More Investment Needed for Tapping U.S. Geothermal Resources

The U.S. geothermal industry will need to invest $16.9 billion over the next eight years if developers expect to tap the country’s abundant geothermal resources, according to a new report from the Iceland-based investment bank Glitnir.

The report examines the biggest U.S. geothermal markets and determines the capital costs needed to exploit those markets.

The biggest potential for geothermal energy applications in electricity production is in the western states, primarily in California, Nevada, Idaho, Oregon and Hawaii. In California, geothermal could provide about 20 percent of today’s electricity needs. In Nevada, 60 percent of the state’s electricity could come from geothermal. And in Hawaii, geothermal could provide around 30% of the islands’ electricity needs. Most of the current development is taking place in Nevada and California.

Some of the key findings of the report are:

    • Glitnir estimates the investment requirement to service current projects to be some $9.5 billion. A total investment of $16.9 billion will be required to develop available resources over the next 8 years with a further $22.5 billion during the following 10 years.

    • Sales of geothermal powered electricity could increase from currently $1.8 billion to $11 billion, without taking into consideration the vast opportunities for the development of geothermal direct use applications, such as geothermal heat pumps.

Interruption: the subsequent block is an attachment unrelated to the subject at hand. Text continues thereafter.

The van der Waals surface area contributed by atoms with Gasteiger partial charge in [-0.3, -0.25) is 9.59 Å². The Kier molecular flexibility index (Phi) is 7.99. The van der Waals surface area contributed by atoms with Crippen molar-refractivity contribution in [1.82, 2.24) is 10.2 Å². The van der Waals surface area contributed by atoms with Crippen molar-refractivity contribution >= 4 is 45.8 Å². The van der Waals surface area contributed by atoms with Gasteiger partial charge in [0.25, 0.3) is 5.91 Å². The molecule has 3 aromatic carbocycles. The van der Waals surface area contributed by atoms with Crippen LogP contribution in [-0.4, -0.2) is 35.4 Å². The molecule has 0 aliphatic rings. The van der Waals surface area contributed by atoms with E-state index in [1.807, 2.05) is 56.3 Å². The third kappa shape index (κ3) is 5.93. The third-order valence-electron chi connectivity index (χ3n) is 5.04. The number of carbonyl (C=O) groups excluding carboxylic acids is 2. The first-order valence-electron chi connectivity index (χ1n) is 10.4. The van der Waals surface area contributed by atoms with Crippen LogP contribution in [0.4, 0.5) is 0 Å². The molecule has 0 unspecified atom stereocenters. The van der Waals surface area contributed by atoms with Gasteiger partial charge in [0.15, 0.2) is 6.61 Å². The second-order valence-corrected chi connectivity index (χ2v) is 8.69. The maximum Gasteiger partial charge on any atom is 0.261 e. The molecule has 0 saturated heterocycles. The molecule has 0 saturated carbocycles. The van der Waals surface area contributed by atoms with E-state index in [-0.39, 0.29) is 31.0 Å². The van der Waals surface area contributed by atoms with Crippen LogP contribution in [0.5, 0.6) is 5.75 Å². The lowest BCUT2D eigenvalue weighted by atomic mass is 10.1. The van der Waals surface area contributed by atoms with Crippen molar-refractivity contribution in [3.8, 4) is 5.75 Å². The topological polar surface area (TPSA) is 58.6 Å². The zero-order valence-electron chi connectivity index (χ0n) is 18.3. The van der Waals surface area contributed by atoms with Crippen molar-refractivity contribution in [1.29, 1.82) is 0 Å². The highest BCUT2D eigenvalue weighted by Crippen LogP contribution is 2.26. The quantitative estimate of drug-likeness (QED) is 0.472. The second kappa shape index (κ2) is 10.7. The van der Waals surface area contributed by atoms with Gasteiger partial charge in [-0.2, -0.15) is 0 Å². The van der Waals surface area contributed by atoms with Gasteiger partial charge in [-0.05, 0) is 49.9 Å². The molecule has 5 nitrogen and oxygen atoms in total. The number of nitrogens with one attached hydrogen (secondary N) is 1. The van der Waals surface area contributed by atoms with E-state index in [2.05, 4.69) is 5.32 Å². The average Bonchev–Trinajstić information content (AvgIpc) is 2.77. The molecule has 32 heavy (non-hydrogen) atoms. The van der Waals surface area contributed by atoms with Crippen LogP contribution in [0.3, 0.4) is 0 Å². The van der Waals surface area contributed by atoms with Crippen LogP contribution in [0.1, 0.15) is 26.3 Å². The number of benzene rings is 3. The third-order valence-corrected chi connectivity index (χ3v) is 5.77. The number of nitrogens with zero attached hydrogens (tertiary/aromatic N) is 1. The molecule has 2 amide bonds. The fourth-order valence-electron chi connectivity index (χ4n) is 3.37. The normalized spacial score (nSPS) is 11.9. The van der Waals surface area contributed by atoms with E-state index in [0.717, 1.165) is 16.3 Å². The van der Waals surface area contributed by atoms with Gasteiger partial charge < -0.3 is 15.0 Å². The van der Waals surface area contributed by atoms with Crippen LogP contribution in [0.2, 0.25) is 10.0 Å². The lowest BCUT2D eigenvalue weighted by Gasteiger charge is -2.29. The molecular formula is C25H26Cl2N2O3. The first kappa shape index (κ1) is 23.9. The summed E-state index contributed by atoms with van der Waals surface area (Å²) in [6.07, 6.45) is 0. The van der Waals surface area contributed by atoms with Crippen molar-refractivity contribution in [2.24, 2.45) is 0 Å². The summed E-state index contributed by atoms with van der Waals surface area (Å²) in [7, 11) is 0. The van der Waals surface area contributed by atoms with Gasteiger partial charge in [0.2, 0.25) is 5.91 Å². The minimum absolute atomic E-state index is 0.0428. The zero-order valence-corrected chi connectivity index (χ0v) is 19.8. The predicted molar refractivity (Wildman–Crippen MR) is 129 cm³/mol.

• The geothermal industry in the U.S. is still very fragmented, consisting of relatively few big companies and many small ones. Some of the smaller companies lack the financial strength to fully develop projects that in many cases could be profitable. Glitnir predicts there will be considerable consolidation in the industry in the next few years.

    • For successful development of the geothermal industry it will be necessary to increase the capacity of drilling equipment and related human resources. As the industry is recovering from a decline that took place in the late 1980s and is to some degree competing with the oil industry for human resources, it is crucial to train and educate people to work within the sector.

The entire report
from Glitnir is linked below.

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